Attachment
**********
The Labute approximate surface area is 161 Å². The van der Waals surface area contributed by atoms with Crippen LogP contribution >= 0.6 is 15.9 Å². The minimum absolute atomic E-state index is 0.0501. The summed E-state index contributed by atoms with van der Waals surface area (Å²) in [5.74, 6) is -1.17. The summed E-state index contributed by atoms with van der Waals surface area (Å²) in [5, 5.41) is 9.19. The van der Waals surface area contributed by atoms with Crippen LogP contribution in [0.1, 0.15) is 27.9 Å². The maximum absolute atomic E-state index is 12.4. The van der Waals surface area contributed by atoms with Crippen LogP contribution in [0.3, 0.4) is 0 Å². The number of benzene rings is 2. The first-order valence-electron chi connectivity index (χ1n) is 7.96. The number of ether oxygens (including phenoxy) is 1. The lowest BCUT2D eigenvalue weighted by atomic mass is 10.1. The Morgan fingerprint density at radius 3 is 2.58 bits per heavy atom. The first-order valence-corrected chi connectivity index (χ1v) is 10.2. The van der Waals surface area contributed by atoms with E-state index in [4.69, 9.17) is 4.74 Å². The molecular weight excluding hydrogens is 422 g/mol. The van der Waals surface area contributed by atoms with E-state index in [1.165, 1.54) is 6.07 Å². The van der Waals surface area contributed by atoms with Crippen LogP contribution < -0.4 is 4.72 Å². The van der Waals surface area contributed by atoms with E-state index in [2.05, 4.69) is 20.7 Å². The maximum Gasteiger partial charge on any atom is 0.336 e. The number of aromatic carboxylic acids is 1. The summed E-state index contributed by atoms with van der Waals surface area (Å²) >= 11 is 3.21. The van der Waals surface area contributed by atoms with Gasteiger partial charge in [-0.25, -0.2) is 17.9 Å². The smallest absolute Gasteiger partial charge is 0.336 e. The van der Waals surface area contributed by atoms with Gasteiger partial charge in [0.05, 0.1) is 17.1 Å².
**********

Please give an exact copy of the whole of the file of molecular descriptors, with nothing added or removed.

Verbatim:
The Labute approximate surface area is 161 Å². The van der Waals surface area contributed by atoms with Crippen LogP contribution >= 0.6 is 15.9 Å². The minimum absolute atomic E-state index is 0.0501. The summed E-state index contributed by atoms with van der Waals surface area (Å²) in [5.74, 6) is -1.17. The summed E-state index contributed by atoms with van der Waals surface area (Å²) in [5, 5.41) is 9.19. The van der Waals surface area contributed by atoms with Crippen LogP contribution in [0.1, 0.15) is 27.9 Å². The maximum absolute atomic E-state index is 12.4. The van der Waals surface area contributed by atoms with Crippen LogP contribution in [0.3, 0.4) is 0 Å². The number of benzene rings is 2. The first-order valence-electron chi connectivity index (χ1n) is 7.96. The number of ether oxygens (including phenoxy) is 1. The lowest BCUT2D eigenvalue weighted by atomic mass is 10.1. The Morgan fingerprint density at radius 3 is 2.58 bits per heavy atom. The first-order valence-corrected chi connectivity index (χ1v) is 10.2. The van der Waals surface area contributed by atoms with E-state index in [4.69, 9.17) is 4.74 Å². The molecular weight excluding hydrogens is 422 g/mol. The van der Waals surface area contributed by atoms with E-state index in [1.165, 1.54) is 6.07 Å². The van der Waals surface area contributed by atoms with Crippen LogP contribution < -0.4 is 4.72 Å². The van der Waals surface area contributed by atoms with E-state index in [2.05, 4.69) is 20.7 Å². The maximum Gasteiger partial charge on any atom is 0.336 e. The number of aromatic carboxylic acids is 1. The summed E-state index contributed by atoms with van der Waals surface area (Å²) >= 11 is 3.21. The van der Waals surface area contributed by atoms with Gasteiger partial charge in [-0.25, -0.2) is 17.9 Å². The smallest absolute Gasteiger partial charge is 0.336 e. The van der Waals surface area contributed by atoms with Gasteiger partial charge in [0.05, 0.1) is 17.1 Å².